I don't know who coined the phrase, "Don't judge a book by its cover" but I looked it up and after a quick search (Wikipedia) found that the idiom dates back to 1860. So for over 150 years people have been taking this advice and I am here to stop that nonsense. You should absolutely always judge a book by its cover. How else are you supposed to pick a book from thousands staring at you on the shelf?
This beautiful book screamed my name across the Barnes & Noble with its pretty blue jacket and gilded botanical crest. I had never heard of the author but it was adorable and had words of praise by Amy Poehler on the front, so how could I say no? Luckily, this foolproof method of choosing the most attractive book in the store has yet to disappoint me.
The Nest by Cynthia D'Aprix Sweeney is set in New York City and focuses on the lives of four adult siblings expecting to inherit a large sum of money from their family estate. The Plumb siblings lovingly refer to this inheritance as "The Nest" and of course they soon learn that a bird in the hand is worth two in the bush (Sorry. Perfect bird/nest reference. Had to.)
The story follows Leo, the oldest, a charming and handsome middle-aged screw up, who is kinda-sorta trying to get his life back together. Bea, a washed-up author who despite a dip in career path and some serious writer's block, seems to be the most "with it" of the four. Jack, a struggling antique dealer who is constantly lying to his husband, Walker, about his financial burdens. And Melody, the youngest of the four, a suburban housewife who is hoping to use the Nest for her twin daughter's pricey college tuition.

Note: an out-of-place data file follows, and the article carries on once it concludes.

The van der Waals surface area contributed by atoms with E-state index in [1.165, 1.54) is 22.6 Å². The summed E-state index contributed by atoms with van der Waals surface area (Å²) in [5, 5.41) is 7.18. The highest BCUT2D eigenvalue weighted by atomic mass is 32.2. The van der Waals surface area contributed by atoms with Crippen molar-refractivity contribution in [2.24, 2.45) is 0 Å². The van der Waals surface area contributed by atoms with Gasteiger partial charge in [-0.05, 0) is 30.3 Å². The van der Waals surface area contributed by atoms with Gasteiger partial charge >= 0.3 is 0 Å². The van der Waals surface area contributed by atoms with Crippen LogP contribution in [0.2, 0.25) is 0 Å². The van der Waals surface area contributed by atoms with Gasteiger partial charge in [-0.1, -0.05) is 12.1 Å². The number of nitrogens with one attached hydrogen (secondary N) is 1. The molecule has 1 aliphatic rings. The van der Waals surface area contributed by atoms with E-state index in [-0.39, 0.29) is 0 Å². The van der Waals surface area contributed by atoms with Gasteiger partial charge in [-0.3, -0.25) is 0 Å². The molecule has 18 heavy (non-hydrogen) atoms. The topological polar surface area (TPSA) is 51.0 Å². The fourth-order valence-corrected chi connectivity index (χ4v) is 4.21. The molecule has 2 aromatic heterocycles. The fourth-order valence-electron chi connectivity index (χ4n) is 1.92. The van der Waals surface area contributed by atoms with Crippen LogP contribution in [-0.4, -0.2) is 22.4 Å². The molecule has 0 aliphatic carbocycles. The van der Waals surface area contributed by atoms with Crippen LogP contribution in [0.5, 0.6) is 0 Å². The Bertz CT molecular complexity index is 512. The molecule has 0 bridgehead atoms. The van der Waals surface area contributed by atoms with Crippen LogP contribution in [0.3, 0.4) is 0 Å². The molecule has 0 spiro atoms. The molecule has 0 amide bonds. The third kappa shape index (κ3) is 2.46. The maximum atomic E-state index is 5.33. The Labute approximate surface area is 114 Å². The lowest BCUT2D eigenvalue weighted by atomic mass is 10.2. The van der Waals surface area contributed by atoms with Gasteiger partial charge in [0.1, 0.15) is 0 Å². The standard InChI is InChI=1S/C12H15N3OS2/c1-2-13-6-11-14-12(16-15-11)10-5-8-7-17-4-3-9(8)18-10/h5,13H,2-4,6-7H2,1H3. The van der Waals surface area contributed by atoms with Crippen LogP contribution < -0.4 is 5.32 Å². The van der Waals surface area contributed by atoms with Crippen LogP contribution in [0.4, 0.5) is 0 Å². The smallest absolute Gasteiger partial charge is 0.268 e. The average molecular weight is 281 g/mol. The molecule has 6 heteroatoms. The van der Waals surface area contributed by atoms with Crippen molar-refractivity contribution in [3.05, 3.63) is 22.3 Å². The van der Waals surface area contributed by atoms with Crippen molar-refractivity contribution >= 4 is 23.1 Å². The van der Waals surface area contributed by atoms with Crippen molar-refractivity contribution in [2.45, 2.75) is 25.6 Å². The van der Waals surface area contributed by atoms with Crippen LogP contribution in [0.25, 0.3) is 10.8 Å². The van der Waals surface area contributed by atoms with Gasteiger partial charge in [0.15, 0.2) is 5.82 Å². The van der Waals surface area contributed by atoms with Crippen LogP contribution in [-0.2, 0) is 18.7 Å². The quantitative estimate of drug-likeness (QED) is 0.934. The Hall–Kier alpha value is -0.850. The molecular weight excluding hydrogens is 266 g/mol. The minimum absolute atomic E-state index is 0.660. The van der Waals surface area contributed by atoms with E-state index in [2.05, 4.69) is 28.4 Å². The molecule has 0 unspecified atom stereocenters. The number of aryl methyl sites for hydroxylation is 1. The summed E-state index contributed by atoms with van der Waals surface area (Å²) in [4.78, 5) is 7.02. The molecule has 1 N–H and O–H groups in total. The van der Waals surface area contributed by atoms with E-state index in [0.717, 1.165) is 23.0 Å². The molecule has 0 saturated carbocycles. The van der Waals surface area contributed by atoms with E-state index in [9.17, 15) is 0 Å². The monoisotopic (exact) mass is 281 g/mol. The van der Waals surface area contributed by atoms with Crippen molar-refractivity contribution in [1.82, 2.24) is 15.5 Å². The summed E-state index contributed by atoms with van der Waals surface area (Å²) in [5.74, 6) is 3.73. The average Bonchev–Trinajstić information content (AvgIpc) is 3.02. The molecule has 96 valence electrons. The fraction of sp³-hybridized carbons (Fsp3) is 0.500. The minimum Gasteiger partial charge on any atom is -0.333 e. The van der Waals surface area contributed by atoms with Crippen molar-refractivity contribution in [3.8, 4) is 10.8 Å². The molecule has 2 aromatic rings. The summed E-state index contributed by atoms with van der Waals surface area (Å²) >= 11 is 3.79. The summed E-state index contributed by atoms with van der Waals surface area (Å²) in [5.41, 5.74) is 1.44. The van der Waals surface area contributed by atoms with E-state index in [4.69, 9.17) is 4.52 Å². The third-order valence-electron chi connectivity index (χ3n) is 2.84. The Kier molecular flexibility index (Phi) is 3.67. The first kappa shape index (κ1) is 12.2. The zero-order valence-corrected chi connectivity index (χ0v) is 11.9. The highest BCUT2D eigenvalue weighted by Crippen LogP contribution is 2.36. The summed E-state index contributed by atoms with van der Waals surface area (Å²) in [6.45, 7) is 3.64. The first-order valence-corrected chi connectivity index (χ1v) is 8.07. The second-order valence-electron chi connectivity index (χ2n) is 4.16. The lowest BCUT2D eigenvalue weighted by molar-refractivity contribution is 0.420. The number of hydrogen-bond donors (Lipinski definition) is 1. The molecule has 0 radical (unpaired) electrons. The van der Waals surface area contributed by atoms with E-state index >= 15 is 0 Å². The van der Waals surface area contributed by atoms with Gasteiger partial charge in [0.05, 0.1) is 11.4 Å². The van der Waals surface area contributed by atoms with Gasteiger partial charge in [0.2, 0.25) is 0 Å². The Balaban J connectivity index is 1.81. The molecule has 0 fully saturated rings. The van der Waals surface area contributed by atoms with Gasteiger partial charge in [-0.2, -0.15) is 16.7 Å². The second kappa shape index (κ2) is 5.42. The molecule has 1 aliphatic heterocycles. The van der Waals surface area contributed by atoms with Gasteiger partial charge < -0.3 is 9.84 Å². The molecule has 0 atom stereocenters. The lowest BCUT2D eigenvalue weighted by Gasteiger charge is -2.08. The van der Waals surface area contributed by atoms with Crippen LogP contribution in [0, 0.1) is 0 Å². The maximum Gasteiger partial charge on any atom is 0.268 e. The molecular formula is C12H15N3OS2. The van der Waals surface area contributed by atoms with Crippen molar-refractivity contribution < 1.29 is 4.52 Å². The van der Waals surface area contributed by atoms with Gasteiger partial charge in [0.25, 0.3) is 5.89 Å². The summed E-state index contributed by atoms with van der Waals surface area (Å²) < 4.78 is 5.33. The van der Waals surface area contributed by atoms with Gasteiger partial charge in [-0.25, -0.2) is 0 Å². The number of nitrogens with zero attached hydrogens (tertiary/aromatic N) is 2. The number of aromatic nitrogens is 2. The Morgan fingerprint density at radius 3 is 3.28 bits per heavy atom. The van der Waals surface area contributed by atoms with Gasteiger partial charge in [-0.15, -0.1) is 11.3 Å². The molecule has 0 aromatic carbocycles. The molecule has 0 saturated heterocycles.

The Plumbs lackluster childhood set them each on different paths, and while they all live within an hour of New York City, the rarely see or even speak to each other. Because of Leo's numerous mistakes, the large sum they were expecting from their inheritance has dwindled down to next to nothing. They are literally paying for the sins of their brother while trying to figure out a way to resolve their own problems. The Nest has its way of bringing them together even if it may eventually rip them apart.
What I liked: Cynthia D'Aprix Sweeney has a knack for exploring the depths of each character and revealing their innermost thoughts and desires in a visceral and real way. The way the novel switches from one perspective to the other really kept me interested until the end. I found the writing itself to be wonderful and I always love a book set in New York City.
What I could live without: While the novel started with a bang and really grabbed my attention, the pace of the book was not a "page turner" in my opinion. It took me a solid two weeks of falling asleep to this book to finally finish it.
The bottom line: The Nest is funny, real, charming and will make you appreciate your own dysfunctional family!